02 Jul 2020

Market Brief: Tit-for-tat tariff moves continue

Sana Hanassi-Savari

Dealing team

March was a rough month for global risk assets, with equity markets in particular suffering. 

Today's data releases
  Key levels
      Support Resistance
09.00 EU manufacturing PMI GBP/USD 1.3890 1.4278
09.30 UK manufacturing PMI GBP/EUR 1.1135 1.1560

Market overview

The tit-for-tat tariff moves between the US and China, the ongoing reshuffle at the White House and a tech tantrum all played a role in this.

 

US equities finished their first trading day of Q2 down sharply amid continuing concerns over a trade war and as tech stocks were under pressure amidst fears of rising political, regulatory and market challenges that could hinder the US tech industry’s growth. The S&P 500 dropped 2.2% yesterday and now stands more than 10% off its January high (i.e. a technical market correction) whilst the Nasdaq saw a loss of 2.7% yesterday. The selloff came after China confirmed on Sunday that it would press ahead with tariffs on 128 US imports totalling around $3bn, with the front page of the People’s Daily justifying them in order to "balance the losses" caused by the US steel and aluminium tariffs. The US is expected to announce fresh tariffs on $50-60bn of Chinese imports on Thursday or Friday with a 30-day comment period following an investigation under Section 301 of the 1974 US Trade Act. Chinese authorities seem to be gearing up to respond in a tit-for-tat fashion, with Beijing’s ambassador to Washington Cui Tiankai warning that China would hit back with counter-measures of the “same proportion, and the same scale, same intensity”.

 

Additional concerns over growing protectionism came after US President Donald Trump took another swipe at NAFTA on Monday, saying that Mexico “is making a fortune” from it, raising fears that the US could withdraw from the free trade agreement (rather than continue with renegotiation). Meanwhile, specifically on the tech stocks front, Trump continued to take aim at Amazon in a string of tweets over the weekend and promised unspecified changes to address what he argues is unfair pricing of deliveries through the USPS.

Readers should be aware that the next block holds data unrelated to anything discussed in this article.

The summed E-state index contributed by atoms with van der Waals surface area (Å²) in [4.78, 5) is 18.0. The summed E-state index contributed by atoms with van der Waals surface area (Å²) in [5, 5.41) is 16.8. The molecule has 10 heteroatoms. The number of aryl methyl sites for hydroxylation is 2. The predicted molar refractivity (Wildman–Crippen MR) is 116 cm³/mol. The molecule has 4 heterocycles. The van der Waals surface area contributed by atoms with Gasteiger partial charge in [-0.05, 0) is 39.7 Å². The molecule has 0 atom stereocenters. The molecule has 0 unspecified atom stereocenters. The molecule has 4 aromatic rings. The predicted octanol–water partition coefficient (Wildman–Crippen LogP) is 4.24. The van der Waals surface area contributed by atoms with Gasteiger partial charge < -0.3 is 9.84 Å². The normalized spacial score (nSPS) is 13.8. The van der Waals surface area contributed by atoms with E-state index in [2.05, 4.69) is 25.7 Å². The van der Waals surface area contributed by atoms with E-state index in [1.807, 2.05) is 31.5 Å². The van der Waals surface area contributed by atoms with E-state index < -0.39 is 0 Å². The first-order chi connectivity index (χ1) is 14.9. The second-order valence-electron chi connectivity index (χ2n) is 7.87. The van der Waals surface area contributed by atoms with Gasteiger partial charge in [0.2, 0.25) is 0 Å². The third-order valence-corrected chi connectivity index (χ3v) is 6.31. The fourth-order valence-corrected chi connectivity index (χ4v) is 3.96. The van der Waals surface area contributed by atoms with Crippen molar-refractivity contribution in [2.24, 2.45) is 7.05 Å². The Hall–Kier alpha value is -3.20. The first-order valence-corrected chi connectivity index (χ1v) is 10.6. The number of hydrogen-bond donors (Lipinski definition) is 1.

The week ahead

The big events of this week are backloaded for Friday, where we have the March employment report in the US, expected to come in with a 185k payrolls print (this follows a bumper 313k reading in February). Following this, we will hear from Fed Chair Jerome Powell, where he is expected to speak for two hours on the economic outlook. Powell is expected to reiterate the upbeat outlook he presented in the March FOMC meeting. That said, he will not be speaking on behalf of the committee so it will be interested to see if he will relay any of his personal views. Throughout the week we will be presented with PMI/ISM surveys in the UK, EU and the US; UK and EU manufacturing PMIs (Tue), the US ISM non-manufacturing (Wed) and UK and EU services/composite PMIs (Thu). In Europe we will also have the March flash CPI estimate on Wednesday. 

 

Thought of the day

Things remain quiet on the data front today but markets will almost certainly be looking for further comment on the trade tensions.  On the political scene Donald Trump on Monday expelled 60 Russian diplomats considered spies from the U.S., the most since 1986, demonstrating united resolve with Europe after the UK blamed Vladimir Putin’s government for a March 4 nerve-agent attack on a former Russian spy living in England. All told, more than 100 Russian envoys will be sent home from capitals across Europe and North America. Watch for further escalation here!

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